Jews performing the rite of tashlikh (the ceremonial casting away of sins on Rosh Hashanah), Šiauliai, 1930s. (YIVO)

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(Yid., Shavli), town in northern Lithuania, center of Jewish learning and Haskalah. Šiauliai was a royal town during the period of the Polish–Lithuanian Commonwealth. Jews were permitted to settle there under a charter from King Jan Sobieski in the second half of the seventeenth century, and the first synagogue was built in the early eighteenth century.

Students with their teachers at a Jewish school for girls financed by the wealthy industrialist Khayim Frenkel, Shavli, ca. 1905. (YIVO)

At the time of the Polish partitions, the Jewish population numbered 687. Šiauliai was later annexed to Russia, first as part of the Vilna province, and then was transferred to the Kovno province, where it served as the district town of the uezd (district) of Shavli, which contained 11 other Jewish communities (including Zhagore [Zagare], the birthplace of both Rabbi Yisra’el Salanter [Lipkin] and the father of the poet Osip Mandel’shtam). By 1847, the Jewish population had grown to 2,565, to approximately 7,000 by the end of the nineteenth century (representing roughly 43% of the total population), and to 12,000 by the outbreak of World War I. Under tsarist rule, Shavli—connected by train to the interiors of both Russia and Germany—grew into an important center of the tannery and leather industry. Khayim Frenkel’s leather factory was one of the largest of its kind in the region. Its most prominent rabbi was Yosef Zekharyah Stern, author of commentaries on the Talmud, agadah, the Shulḥan ‘arukh, the Five Scrolls, and the Passover Haggadah. In the poem “Kotso shel yod” (The Tip of the [Hebrew letter] Yud), Stern was parodied as a soulless fanatic by the Hebrew poet Yehudah Leib Gordon, who from 1860 until 1865 was the head of the government-sponsored Jewish school in the town, and the founder of a school for Jewish girls.

During World War I, Shavli was the site of a battlefield, and many Jews and other residents fled, never to return. In interwar Lithuania, Šiauliai’s Jewish population of about 8,000 was second only to that of Kaunas; its leather industry expanded and an important Bata shoe factory, owned by Jews, was located there, as well as linen, furniture, and chocolate factories. There were 15 synagogues in Šiauliai, including prayer houses of carters, merchants, tailors, shoemakers, butchers, and grave diggers as well as of Hasidim; a yeshiva; and both traditional and modern Jewish schools. Its Jewish residents were active in both internal Jewish cultural life and civic affairs; indeed, a Jew served as vice-mayor.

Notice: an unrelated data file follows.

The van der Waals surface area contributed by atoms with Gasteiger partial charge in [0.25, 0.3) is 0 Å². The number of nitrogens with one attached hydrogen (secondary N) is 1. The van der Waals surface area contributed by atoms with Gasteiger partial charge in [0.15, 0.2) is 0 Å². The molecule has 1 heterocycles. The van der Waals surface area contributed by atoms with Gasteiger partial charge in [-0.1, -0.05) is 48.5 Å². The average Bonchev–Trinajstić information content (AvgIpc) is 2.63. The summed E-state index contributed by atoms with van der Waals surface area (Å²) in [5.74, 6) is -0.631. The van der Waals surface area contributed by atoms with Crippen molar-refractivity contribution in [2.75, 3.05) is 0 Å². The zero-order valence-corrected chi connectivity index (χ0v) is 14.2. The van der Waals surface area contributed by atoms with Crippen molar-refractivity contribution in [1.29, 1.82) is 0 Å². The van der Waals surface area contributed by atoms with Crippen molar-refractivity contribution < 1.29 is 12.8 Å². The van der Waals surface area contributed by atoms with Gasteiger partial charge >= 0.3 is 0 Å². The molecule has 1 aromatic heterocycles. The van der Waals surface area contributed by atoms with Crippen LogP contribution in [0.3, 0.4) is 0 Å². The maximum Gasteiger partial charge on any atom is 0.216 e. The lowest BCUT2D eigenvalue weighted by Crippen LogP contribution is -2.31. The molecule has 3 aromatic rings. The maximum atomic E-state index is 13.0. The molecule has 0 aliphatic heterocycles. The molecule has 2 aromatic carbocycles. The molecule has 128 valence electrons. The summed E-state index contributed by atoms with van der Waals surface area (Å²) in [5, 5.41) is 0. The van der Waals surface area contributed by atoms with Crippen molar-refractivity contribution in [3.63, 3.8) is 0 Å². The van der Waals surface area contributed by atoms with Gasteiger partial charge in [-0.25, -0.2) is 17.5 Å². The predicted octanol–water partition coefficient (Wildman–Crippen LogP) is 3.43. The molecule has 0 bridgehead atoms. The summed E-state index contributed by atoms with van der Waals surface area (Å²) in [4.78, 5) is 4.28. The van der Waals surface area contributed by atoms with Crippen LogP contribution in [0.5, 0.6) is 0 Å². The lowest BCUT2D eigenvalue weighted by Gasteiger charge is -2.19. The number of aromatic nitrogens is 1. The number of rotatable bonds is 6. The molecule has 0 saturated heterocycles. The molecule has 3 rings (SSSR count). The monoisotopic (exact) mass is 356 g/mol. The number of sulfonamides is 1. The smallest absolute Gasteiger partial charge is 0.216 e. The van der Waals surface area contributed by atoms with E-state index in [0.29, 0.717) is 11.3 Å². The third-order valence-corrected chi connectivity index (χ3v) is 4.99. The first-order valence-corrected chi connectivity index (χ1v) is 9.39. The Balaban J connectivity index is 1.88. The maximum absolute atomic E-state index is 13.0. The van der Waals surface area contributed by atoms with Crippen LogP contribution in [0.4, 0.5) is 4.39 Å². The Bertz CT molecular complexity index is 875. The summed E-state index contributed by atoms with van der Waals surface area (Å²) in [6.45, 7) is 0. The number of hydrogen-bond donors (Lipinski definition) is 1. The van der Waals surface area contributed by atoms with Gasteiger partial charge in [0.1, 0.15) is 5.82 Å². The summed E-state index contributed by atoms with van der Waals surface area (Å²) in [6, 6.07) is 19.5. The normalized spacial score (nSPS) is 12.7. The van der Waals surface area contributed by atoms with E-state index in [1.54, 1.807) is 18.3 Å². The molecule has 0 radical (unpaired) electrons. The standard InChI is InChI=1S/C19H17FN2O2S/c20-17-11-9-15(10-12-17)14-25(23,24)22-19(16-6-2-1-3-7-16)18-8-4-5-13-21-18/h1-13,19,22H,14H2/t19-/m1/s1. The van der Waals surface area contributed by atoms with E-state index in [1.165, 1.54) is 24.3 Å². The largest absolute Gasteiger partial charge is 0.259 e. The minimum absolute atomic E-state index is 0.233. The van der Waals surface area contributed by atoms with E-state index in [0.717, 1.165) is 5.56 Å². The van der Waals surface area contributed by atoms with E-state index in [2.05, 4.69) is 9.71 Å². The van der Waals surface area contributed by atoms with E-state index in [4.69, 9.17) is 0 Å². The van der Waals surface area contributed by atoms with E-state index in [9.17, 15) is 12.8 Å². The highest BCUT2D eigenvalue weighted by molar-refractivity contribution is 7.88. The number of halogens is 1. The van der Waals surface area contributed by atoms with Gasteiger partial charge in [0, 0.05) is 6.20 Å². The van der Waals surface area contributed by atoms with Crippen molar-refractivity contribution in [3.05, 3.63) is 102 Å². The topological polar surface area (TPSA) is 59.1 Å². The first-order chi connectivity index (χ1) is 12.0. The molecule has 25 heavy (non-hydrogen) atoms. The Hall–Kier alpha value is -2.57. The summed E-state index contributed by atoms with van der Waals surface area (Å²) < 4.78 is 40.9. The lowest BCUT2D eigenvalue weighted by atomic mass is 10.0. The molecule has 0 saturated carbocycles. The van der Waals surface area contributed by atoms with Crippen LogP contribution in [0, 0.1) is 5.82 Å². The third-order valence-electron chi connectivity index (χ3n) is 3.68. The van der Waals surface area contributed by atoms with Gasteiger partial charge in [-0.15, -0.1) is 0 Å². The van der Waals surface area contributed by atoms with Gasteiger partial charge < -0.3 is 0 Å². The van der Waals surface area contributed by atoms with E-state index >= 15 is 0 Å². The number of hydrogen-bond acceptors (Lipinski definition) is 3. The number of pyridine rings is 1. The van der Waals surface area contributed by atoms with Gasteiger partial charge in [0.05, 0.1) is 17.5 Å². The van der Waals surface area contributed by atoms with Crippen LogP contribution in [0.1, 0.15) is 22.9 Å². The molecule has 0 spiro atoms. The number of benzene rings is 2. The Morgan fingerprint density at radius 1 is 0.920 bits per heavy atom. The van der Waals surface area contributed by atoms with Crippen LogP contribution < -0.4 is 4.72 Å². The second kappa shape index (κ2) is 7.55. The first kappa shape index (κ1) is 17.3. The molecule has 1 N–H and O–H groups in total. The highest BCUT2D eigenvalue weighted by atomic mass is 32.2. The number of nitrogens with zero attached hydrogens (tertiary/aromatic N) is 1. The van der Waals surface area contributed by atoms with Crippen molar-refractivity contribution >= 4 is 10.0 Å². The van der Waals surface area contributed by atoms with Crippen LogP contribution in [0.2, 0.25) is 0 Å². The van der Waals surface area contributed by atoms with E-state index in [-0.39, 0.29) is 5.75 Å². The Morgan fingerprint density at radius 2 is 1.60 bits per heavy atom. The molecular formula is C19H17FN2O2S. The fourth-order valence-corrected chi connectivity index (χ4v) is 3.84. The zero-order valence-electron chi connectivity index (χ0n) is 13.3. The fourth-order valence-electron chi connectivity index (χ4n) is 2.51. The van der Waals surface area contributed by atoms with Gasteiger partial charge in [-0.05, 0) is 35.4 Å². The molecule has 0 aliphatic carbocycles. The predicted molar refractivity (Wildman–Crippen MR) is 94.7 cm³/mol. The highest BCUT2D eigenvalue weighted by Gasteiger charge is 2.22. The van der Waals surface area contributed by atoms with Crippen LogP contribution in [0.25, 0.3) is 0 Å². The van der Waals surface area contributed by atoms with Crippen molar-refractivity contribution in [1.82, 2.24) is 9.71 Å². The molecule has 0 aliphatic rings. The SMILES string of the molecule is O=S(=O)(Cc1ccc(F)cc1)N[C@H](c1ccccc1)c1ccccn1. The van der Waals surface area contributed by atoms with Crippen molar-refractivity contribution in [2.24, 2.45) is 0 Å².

In 1940, Šiauliai and the rest of Lithuania were annexed to the Soviet Union, and then was occupied by the Nazis. A ghetto was established in Shavli, and most of its Jewish residents, as well as Jews from neighboring towns, were murdered there. After the war, the Jewish population reached a peak of approximately 4,000, but declined significantly during the waves of emigration of Lithuanian Jews to Israel. Šiauliai has thrived since Lithuania achieved independence in 1990; its population reached 133,528 in 2004, but only a tiny number of Jews remain.

Suggested Reading

Yosef Rozin, “Shevl / Šiauliai,” in Pinkas ha-kehilot: Lit’a, pp. 658–672 (Jerusalem, 1956); Eliezer Yerushalmi, Pinkas Shavli (Jerusalem, 1958).

YIVO Archival Resources

RG 2, Lithuanian Jewish Communities, Records, 1844-1940.